This study was undertaken to examine bone properties in masters sprinters of different ages and younger reference subjects. In addition, the association of sport-specific ground reaction force, muscle, training, and hormone characteristics with the bone parameters was evaluated in the athletes.
Bone densitometric, structural, and strength parameters were assessed by peripheral quantitative computed tomography at the distal and midtibia in 83 male sprinters (40–85 yr) and 19 physically active referents (31–45 yr). Between-group differences were analyzed by ANCOVA with body mass and height as covariates.
Bone values were generally greater in athletes than referents, the greatest differences being in bending strength of the tibia shaft as estimated by maximum moment of inertia (I max). Among athletes, trabecular volumetric bone mineral density of distal tibia was 12% (P < 0.05) lower in the oldest (≥70 yr) versus youngest group, whereas the total bone mineral content, total cross-sectional area, and compressive bone strength index did not differ between the groups. At midtibia, no age group differences were present in the total bone mineral content, total cross-sectional area, cortical wall thickness, cortical volumetric bone mineral density, polar mass distribution, minimum moment of inertia, or maximum moment of inertia. After controlling for age, body mass, and height, most loading-related characteristics, knee extensor muscle thickness, and hormone concentrations correlated with the bone parameters. Multivariate regression models explained 12%–67% (mean, 47.5%) of the variance of the bone parameters. Mechanical power in the eccentric phase of the hopping and body mass were consistently the strongest independent predictors in the models.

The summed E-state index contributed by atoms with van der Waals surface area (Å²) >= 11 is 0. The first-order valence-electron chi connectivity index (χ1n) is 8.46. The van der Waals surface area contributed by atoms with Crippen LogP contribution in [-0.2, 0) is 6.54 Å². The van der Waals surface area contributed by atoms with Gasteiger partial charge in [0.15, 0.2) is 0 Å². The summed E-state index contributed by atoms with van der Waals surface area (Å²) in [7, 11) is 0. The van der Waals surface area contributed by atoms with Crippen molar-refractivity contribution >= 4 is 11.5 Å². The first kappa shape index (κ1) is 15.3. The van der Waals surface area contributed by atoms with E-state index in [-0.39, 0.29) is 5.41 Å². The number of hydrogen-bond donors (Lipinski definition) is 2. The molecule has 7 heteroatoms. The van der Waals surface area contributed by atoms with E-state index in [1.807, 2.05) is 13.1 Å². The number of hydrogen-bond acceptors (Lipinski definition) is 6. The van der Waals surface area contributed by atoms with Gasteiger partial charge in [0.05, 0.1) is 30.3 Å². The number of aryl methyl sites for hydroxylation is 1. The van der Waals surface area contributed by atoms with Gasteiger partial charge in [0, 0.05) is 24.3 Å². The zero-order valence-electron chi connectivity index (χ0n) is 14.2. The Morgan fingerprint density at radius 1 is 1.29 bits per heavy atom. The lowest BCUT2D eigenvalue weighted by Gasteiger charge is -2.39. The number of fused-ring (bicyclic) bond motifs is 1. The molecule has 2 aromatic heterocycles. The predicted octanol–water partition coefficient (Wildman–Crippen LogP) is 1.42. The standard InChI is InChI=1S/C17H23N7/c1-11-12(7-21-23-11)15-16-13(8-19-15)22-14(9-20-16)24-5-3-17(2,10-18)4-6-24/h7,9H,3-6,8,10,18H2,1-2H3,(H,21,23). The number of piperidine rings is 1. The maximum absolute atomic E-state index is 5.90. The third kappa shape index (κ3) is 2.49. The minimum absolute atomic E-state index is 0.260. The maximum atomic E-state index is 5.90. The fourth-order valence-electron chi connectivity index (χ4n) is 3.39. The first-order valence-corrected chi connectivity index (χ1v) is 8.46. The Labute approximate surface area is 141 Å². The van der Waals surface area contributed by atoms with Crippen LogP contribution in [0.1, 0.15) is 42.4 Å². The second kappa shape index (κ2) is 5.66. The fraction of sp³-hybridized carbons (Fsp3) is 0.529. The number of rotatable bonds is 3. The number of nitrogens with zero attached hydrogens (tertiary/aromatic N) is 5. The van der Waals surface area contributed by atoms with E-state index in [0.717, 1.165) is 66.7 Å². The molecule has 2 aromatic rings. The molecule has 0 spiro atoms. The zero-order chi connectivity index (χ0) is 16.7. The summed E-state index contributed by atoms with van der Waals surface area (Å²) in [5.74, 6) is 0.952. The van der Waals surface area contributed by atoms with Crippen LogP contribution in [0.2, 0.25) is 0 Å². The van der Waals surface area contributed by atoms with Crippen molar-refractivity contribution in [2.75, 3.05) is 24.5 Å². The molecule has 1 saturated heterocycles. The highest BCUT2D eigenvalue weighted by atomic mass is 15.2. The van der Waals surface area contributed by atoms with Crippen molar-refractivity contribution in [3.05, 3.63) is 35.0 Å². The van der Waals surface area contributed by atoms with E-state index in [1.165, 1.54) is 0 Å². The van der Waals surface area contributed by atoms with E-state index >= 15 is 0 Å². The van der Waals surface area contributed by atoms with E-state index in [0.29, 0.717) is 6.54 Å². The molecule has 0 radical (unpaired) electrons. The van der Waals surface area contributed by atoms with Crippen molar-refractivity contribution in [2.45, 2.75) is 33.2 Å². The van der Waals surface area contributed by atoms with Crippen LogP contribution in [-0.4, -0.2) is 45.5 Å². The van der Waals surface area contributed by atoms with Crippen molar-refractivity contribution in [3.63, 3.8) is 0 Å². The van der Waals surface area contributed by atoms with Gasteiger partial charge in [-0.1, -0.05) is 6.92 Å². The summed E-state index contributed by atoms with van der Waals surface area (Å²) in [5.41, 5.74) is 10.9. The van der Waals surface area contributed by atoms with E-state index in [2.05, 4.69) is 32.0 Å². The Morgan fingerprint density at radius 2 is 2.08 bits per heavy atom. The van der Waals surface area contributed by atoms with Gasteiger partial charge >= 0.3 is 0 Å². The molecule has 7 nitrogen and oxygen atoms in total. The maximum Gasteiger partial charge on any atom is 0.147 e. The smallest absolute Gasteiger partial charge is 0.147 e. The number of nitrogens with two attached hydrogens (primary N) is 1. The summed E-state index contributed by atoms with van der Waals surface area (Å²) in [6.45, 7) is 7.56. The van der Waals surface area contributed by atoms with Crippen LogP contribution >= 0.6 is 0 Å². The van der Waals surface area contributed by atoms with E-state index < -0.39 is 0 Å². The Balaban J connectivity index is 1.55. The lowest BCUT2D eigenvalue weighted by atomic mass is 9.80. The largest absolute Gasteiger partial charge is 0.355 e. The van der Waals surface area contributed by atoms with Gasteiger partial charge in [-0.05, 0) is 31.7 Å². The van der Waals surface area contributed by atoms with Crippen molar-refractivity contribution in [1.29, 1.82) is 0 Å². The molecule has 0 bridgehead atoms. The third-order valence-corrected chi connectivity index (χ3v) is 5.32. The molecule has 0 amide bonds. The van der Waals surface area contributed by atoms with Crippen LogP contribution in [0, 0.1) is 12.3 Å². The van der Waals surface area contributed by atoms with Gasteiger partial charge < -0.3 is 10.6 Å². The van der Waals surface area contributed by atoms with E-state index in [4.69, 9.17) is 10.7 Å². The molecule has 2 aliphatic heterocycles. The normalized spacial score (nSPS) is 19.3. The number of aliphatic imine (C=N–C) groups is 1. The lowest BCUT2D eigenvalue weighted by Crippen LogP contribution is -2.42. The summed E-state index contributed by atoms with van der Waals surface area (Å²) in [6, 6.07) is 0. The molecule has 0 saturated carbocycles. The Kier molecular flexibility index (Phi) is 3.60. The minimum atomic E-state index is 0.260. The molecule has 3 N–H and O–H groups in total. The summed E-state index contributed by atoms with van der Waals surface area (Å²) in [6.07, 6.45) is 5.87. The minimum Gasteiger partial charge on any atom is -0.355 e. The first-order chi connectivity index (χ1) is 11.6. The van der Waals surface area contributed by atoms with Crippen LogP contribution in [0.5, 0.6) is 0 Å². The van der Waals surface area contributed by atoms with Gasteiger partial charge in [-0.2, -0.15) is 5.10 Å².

The results suggest that regular sprint training has positive (direction-specific) effects on bone strength and structure in middle- and older-aged athletes. Interindividual differences in bone traits seem to be due to combined effects of exercise loading, body size, and hormonal characteristics.
1Department of Health Sciences, University of Jyväskylä, Jyväskylä, FINLAND; 2Department of Biology of Physical Activity, University of Jyväskylä, Jyväskylä, FINLAND; 3Department of Medical Rehabilitation, Oulu University Hospital and Institute of Health Sciences, University of Oulu, Oulu, FINLAND; and 4Department of Orthopedics and Traumatology, Helsinki University Central Hospital, University of Helsinki, Helsinki, FINLAND
Address for correspondence: Marko Korhonen, Ph.D., Gerontology Research Centre, Department of Health Sciences, University of Jyväskylä, P.O. Box 35, FI-40014, Jyväskylä, Finland; E-mail: firstname.lastname@example.org.
Submitted for publication December 2011.
Accepted for publication July 2012.
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